I am using trust wallet, and whilst using a number of exchanges (for example - uniswap, balancer liquidity pool) I have paid gas prices without the exchange actually taking place. Is it possible to get the gas price refunded?

I am using a digital wallet and because of needing to undertake one task on a website and one task in my wallet as i flip between the two, it isn't clear that the trade hasn't completed or that a smart contract call has gone through as you come back to the same page on the wallet asking to agree the contract. Network fees are never defined and so I do not therefore get to boost the amount as i have no control and therefore did not know that i paid multiple times for a single trade to occur or that i paid particularly high gas prices in some cases (and it still didn't go through). Right now network gas prices are crazy (prohibitively high to most people / low level trades)and so it becomes impossible to consider undertaking the same activity again until it's easier to control the value in ethereum I have going out - as right now it isn't in my control other than to simply not agree the contract and not go ahead.

Any help greatly appreciated. (fingers crossed I've used the right terminology in the right places).

I understand similar questions have been asked but I still had to ask as in some cases haven't related to the answer completely.

Thank you

1 Answer 1


There are a few different scenarios how a transaction can "fail" - depending on what you mean with "fails to complete".

  1. The given gas price is too low. In this case the transaction will simply wait until someone agrees to mine it - it might take an hour or a year, depending on when it becomes profitable for a miner to include the transaction. In this case it is possible to replace/cancel the transaction. You can find more info for example here: https://medium.com/@nonseodion/7-easy-steps-to-resolve-cancel-pending-ethereum-transactions-88d7d8bce053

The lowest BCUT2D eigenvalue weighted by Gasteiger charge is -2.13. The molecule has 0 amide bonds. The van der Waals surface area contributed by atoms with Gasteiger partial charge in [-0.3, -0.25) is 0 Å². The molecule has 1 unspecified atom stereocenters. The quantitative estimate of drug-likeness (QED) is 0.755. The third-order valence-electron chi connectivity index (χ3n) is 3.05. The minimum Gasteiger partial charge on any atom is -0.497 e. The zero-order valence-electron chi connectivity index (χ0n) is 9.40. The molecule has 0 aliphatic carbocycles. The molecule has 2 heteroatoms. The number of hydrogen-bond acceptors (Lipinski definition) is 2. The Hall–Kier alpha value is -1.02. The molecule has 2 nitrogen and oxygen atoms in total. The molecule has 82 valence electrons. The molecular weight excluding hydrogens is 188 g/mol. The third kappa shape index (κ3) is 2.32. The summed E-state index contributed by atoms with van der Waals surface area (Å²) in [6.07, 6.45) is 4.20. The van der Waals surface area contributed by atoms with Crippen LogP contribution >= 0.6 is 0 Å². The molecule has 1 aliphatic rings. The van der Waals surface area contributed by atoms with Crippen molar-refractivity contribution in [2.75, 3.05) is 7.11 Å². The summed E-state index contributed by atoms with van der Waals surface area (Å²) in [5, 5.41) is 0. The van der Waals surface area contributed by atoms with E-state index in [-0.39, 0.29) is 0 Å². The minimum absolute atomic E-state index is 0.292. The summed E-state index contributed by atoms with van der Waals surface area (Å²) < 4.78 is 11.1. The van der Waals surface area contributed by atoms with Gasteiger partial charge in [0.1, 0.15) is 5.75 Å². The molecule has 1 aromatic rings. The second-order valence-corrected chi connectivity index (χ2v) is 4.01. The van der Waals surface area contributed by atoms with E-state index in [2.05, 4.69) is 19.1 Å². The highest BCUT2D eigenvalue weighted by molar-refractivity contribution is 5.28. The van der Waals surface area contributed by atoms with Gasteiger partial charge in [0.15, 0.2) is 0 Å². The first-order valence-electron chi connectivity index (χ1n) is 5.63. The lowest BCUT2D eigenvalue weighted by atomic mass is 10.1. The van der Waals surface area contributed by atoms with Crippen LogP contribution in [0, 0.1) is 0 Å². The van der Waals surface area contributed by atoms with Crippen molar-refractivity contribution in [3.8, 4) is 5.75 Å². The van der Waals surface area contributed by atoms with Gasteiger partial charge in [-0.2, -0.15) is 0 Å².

2. The transaction runs out of gas. If you provide too small gas limit there might not be enough gas for the transaction to process completely. In this case the transaction will revert and the gas is spent.

  3. The transaction causes an exception. For example if it doesn't meet some requirements of the used smart contracts. In this case the transaction will revert and the gas used until the exception is spent (but the rest is returned).

  4. The transaction causes a coding exception. This is quite rare - for example when a smart contract tries to divide by zero. Basically this is a coding bug. In this case the transaction will revert but all gas is spent (as a sort of a punishment).

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